A baby alligator is flushed down a Chicago toilet and survives by eating discarded laboratory rats injected with growth hormones. The small reptile grows gigantic, escapes the city sewers, and goes on a rampage.
Michael V. Gazzo
In rural Arizona, countless killer tarantulas are migrating through a farm town, killing every living thing in their path. The town's veterinarian will do everything in his power to survive the onslaught.
John 'Bud' Cardos
An eighteen-foot grizzly bear figures out that humans make for a tasty treat. As a park ranger tries rallying his men to bring about the bear's capture or destruction, his efforts are thwarted by the introduction of dozens of drunken hunters into the area.Written by
Brian J. Wright <email@example.com>
A novelization of the film was written by Will Collins and published in 1976. See more »
The rangers discuss that brown bear have been seen in the area but grizzlies are not know to be in the area. The fact is that grizzly bear and brown bear are the same species of animal. See more »
Well let me tell you a little story boy. A long time ago their was a tribe of Indians up here in these woods. They were all laying down in these parts... or something I can't remember. Any way these herd of grizzlies smelt them out. They came in an they ate them. They thorn them all up. Little children, sick ones everybody! Their were few braves to go out on the hunt. They came back and them grizzlies turned on them! So their you got yourself a little situation. A whole herd of man-eating ...
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Some scenes were cut to avoid an R Rating.
A scene were Don's death at the end was much more violent.
Scott death was more violent than an off-screen cut.
Good watchable movie, unless of course you expected "Streetcar named Desire"
Unjustifiably criticized as a "Jaws" rip-off at the time of it's release "Grizzly" is a really good "Monster on the loose" movie. The film is about a 18 foot grizzly bear terrorizing campers in a national park with Christopher George, the Park Ranger, Andrew Prine, the Helicopter Pilot, and Richard Jaeckel, the Naturalist, teaming up together to bring the "Big Bad Bear's" rampage to an end. "Grizzly" has a storyline and flaming ending very similar to "Jaws".
There's really nothing that bad about the movie to criticize. It was made as a B-type Monster/Horror film and no one expected it to win any Academy Awards. It makes you wonder why most of it's critics put it down? Was it its lack of originality artistry and imagination?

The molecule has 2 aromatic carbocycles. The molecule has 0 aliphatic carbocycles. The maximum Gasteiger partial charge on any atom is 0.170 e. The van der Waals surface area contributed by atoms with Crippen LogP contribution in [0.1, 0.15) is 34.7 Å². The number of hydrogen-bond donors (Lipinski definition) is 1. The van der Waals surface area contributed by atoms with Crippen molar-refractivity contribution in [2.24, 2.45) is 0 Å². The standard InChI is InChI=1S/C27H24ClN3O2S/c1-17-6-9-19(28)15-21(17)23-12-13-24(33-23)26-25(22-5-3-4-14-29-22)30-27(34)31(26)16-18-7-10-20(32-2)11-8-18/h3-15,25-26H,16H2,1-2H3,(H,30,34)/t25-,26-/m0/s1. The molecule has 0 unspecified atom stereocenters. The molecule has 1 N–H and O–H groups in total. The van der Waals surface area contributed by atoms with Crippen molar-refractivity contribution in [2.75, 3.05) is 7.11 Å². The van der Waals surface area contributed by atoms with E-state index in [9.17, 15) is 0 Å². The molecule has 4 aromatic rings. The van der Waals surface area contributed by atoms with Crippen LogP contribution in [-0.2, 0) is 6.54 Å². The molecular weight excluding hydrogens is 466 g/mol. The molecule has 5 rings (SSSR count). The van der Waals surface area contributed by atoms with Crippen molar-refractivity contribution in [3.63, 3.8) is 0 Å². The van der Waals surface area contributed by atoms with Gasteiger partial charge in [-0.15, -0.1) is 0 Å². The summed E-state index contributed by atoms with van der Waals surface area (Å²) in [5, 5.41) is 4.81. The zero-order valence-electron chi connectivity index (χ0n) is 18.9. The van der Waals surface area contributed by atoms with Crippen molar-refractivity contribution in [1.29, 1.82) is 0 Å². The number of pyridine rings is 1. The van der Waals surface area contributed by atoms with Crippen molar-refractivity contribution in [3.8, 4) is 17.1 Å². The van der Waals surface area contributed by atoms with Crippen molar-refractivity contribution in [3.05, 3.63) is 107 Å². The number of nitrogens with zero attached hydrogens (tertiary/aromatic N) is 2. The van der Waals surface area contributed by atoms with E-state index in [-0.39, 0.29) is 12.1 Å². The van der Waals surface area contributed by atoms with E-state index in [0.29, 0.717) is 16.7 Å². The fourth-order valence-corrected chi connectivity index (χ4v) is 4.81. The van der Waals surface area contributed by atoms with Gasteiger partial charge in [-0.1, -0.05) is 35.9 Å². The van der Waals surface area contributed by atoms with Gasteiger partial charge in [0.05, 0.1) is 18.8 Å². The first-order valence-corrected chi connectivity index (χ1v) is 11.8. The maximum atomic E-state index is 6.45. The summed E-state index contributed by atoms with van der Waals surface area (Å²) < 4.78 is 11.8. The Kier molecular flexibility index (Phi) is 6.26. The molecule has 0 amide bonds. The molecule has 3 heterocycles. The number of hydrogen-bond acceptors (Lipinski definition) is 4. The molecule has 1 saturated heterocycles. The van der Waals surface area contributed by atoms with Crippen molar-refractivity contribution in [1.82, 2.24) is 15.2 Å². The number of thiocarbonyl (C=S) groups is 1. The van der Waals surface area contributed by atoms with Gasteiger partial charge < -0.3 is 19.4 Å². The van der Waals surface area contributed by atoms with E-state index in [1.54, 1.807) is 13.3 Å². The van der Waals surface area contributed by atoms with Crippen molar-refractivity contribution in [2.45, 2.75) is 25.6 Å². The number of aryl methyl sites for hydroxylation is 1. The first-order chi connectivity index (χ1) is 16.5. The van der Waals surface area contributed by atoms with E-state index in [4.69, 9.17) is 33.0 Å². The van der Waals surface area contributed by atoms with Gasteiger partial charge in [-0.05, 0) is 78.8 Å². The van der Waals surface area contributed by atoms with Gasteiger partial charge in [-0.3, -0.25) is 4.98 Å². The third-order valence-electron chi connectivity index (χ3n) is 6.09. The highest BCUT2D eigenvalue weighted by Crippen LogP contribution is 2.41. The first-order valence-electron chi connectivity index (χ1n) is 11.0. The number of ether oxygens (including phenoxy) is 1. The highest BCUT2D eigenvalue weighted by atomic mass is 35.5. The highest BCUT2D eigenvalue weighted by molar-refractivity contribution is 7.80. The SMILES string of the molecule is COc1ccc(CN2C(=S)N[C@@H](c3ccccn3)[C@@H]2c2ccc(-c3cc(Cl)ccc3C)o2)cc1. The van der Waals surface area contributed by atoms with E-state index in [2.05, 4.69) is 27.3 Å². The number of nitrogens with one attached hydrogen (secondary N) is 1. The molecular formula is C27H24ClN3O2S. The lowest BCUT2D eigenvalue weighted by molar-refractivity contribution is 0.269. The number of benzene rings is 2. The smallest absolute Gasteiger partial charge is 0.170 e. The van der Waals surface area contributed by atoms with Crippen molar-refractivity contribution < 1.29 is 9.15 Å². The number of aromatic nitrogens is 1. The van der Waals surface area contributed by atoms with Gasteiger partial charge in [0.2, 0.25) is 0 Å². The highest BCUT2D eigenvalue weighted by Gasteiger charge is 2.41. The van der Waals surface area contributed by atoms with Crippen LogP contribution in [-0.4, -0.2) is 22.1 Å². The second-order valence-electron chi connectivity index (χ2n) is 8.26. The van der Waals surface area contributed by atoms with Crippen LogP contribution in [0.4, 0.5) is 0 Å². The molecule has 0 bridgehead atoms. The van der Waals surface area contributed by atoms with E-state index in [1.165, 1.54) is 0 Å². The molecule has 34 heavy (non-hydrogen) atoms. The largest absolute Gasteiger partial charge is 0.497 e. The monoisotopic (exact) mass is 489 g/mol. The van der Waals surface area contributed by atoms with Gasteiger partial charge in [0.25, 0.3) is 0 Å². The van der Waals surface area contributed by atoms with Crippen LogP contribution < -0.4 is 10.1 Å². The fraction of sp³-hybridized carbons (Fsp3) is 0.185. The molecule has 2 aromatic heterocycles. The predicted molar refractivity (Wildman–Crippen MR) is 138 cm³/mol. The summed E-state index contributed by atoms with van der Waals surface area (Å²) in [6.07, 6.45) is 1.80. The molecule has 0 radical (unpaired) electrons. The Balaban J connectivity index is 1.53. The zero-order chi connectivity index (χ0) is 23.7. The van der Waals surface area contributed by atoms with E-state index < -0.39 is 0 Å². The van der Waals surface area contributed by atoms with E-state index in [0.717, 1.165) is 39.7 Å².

There's a series of killings in a national park where it's found out that a giant grizzly is responsible for them. The manager of the park wants it all kept quite since the news and publicity would hurt the parks revenue and his promotion to a post in Washington D.C.
The film follows the usual "Monster on the loose" movie plot. Just when it looks like that there's no stopping the indestructible bruin, after killing some dozen people including one of the leading stars of the film. The bear is even more then a match for an armed helicopter which he brings down with one swat of his paw.The hero park ranger later, after when all seems lost, finds an ingenious way of bringing the bear down and the park is then opened for camping and hiking without anymore fear or danger of the killer bear.
That's a brief synopsis of the story and that's what most, if not all, of the people who went to see the movie expected. The acting by the top stars in the film George, Prine and Jaeckel was much better then you would expect from a B-Monster/Horror movie. I don't think people going to see "Grizzly" expected to see "Streetcar Named Desire". The photography was breathtaking at times with the script and music score was more then adequate for a B-Movie. Most of all the killer bear was truly frightening. In short, going to see "Grizzly" you not only got what you paid for but a lot more then you expected.
Like I said in the beginning of the article about "Grizzly" that it's most vocal critics were those who accused it of ripping-off "Jaws". With the rare exception of movies like "Pi" and "Momento" how many movies can we say are truly original? There were a lot of movies with a "Jaws" storyline for the writers and director of "Jaws" to learn or, as the critics of "Grizzly" would say, rip-off from.
And one last word: The biggest ripper-offer from "Jaws" was none other then "Jaws" itself. With three sequels over ten years and each one worse then the previous one and the last, "Jaws IV", being so bad and unwatchable that it wasn't even released in the theaters.
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